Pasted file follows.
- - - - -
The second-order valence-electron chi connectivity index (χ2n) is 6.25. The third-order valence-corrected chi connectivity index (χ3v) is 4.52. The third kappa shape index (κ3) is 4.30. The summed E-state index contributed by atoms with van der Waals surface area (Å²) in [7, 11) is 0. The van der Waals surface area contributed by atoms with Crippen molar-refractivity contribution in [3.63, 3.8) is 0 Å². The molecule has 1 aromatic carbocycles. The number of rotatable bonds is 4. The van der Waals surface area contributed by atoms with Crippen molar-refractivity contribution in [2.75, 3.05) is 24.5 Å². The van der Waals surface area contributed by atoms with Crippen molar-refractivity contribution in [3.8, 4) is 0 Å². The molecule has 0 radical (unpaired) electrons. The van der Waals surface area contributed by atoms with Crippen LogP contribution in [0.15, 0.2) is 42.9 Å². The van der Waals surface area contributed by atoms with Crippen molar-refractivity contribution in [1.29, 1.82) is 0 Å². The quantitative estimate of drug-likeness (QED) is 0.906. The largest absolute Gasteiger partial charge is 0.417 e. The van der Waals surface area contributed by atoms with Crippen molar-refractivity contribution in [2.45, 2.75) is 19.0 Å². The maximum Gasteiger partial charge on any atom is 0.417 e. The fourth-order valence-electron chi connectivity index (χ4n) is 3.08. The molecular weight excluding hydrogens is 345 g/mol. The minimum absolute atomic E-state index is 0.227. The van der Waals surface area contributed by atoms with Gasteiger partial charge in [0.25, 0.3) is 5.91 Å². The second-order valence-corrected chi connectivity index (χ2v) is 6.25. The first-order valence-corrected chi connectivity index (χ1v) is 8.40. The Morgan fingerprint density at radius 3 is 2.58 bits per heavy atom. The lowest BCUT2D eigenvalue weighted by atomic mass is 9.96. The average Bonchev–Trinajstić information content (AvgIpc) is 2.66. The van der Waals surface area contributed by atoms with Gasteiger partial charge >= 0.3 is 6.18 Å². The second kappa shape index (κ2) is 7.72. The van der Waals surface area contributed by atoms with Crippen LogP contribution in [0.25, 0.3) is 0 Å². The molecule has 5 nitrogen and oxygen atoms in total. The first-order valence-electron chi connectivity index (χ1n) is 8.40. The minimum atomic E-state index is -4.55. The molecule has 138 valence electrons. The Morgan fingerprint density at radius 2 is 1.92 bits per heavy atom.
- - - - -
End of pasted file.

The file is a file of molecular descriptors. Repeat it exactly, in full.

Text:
The second-order valence-electron chi connectivity index (χ2n) is 6.25. The third-order valence-corrected chi connectivity index (χ3v) is 4.52. The third kappa shape index (κ3) is 4.30. The summed E-state index contributed by atoms with van der Waals surface area (Å²) in [7, 11) is 0. The van der Waals surface area contributed by atoms with Crippen molar-refractivity contribution in [3.63, 3.8) is 0 Å². The molecule has 1 aromatic carbocycles. The number of rotatable bonds is 4. The van der Waals surface area contributed by atoms with Crippen molar-refractivity contribution in [2.75, 3.05) is 24.5 Å². The van der Waals surface area contributed by atoms with Crippen molar-refractivity contribution in [3.8, 4) is 0 Å². The molecule has 0 radical (unpaired) electrons. The van der Waals surface area contributed by atoms with Crippen LogP contribution in [0.15, 0.2) is 42.9 Å². The van der Waals surface area contributed by atoms with Crippen molar-refractivity contribution in [1.29, 1.82) is 0 Å². The quantitative estimate of drug-likeness (QED) is 0.906. The largest absolute Gasteiger partial charge is 0.417 e. The van der Waals surface area contributed by atoms with Crippen molar-refractivity contribution in [2.45, 2.75) is 19.0 Å². The maximum Gasteiger partial charge on any atom is 0.417 e. The fourth-order valence-electron chi connectivity index (χ4n) is 3.08. The molecular weight excluding hydrogens is 345 g/mol. The minimum absolute atomic E-state index is 0.227. The van der Waals surface area contributed by atoms with Gasteiger partial charge in [0.25, 0.3) is 5.91 Å². The second-order valence-corrected chi connectivity index (χ2v) is 6.25. The first-order valence-corrected chi connectivity index (χ1v) is 8.40. The Morgan fingerprint density at radius 3 is 2.58 bits per heavy atom. The lowest BCUT2D eigenvalue weighted by atomic mass is 9.96. The average Bonchev–Trinajstić information content (AvgIpc) is 2.66. The van der Waals surface area contributed by atoms with Gasteiger partial charge >= 0.3 is 6.18 Å². The second kappa shape index (κ2) is 7.72. The van der Waals surface area contributed by atoms with Crippen LogP contribution in [0.25, 0.3) is 0 Å². The molecule has 5 nitrogen and oxygen atoms in total. The first-order valence-electron chi connectivity index (χ1n) is 8.40. The minimum atomic E-state index is -4.55. The molecule has 138 valence electrons. The Morgan fingerprint density at radius 2 is 1.92 bits per heavy atom.